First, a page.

The efficacy of SMART Arm training early after stroke for stroke survivors with severe upper limb disability: a protocol for a randomised controlled trial.
Item Type:Journal Article
Citation:Brauer SG, Hayward KS, Carson RG, Cresswell AG, Barker RN, The efficacy of SMART Arm training early after stroke for stroke survivors with severe upper limb disability: a protocol for a randomised controlled trial., BMC neurology, 13, 2013, 71
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Abstract Background: When we move along in time with a piece of music, we synchronise the downward phase of our gesture with the beat. While it is easy to demonstrate this tendency, there is considerable debate as to its neural origins. It may have a structural basis, whereby the gravitational field acts as an orientation reference that biases the formulation of motor commands. Alternatively, it may be functional, and related to the economy with which motion assisted by gravity can be generated by the motor system. Methodology/Principal Findings: We used a robotic system to generate a mathematical model of the gravitational forces acting upon the hand, and then to reverse the effect of gravity, and invert the weight of the limb. In these circumstances, patterns of coordination in which the upward phase of rhythmic hand movements coincided with the beat of a metronome were more stable than those in which downward movements were made on the beat. When a normal gravitational force was present, movements made down-on-the-beat were more stable than those made up-on-the-beat. Conclusions/Significance: The ubiquitous tendency to make a downward movement on a musical beat arises not from the perception of gravity, but as a result of the economy of action that derives from its exploitation.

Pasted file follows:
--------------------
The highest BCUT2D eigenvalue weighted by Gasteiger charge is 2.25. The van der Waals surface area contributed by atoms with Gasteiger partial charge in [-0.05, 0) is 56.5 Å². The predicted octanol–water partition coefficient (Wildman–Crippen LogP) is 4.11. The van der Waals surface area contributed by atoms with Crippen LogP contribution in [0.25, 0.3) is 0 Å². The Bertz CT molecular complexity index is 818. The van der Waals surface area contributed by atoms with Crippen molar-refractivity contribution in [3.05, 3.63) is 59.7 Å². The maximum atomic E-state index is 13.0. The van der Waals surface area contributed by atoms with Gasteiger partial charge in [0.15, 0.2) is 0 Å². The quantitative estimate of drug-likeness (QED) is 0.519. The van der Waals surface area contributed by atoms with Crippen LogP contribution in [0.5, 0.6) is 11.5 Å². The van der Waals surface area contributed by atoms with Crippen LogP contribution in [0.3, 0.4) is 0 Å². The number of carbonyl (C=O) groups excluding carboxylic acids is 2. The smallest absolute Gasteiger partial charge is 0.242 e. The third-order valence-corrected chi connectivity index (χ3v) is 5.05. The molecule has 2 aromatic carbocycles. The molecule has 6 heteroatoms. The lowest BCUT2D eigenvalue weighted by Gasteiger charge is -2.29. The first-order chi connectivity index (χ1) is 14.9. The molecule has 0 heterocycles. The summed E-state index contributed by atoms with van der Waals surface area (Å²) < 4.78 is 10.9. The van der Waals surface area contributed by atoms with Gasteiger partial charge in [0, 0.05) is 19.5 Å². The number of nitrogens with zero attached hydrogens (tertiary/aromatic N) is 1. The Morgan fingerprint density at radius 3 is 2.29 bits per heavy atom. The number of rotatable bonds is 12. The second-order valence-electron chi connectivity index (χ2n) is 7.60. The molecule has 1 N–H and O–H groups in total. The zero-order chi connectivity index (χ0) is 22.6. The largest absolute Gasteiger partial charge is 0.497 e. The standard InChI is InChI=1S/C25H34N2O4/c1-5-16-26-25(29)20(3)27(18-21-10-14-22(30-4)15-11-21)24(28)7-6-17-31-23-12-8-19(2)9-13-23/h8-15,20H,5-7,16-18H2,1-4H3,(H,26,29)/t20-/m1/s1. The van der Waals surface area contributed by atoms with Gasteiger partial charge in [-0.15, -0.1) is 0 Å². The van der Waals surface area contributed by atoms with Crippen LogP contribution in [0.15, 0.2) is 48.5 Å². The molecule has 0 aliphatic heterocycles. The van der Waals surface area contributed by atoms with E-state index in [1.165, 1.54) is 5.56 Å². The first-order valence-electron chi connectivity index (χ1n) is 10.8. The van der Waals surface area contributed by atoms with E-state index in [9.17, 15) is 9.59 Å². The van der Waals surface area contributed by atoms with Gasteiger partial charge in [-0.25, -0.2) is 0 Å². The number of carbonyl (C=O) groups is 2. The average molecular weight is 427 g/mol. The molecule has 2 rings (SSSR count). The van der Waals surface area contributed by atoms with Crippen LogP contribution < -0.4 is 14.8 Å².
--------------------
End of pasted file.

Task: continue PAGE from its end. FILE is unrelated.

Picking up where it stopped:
Author: CARSON, RICHARD
Type of material:Journal Article
Series/Report no:BMC neurology
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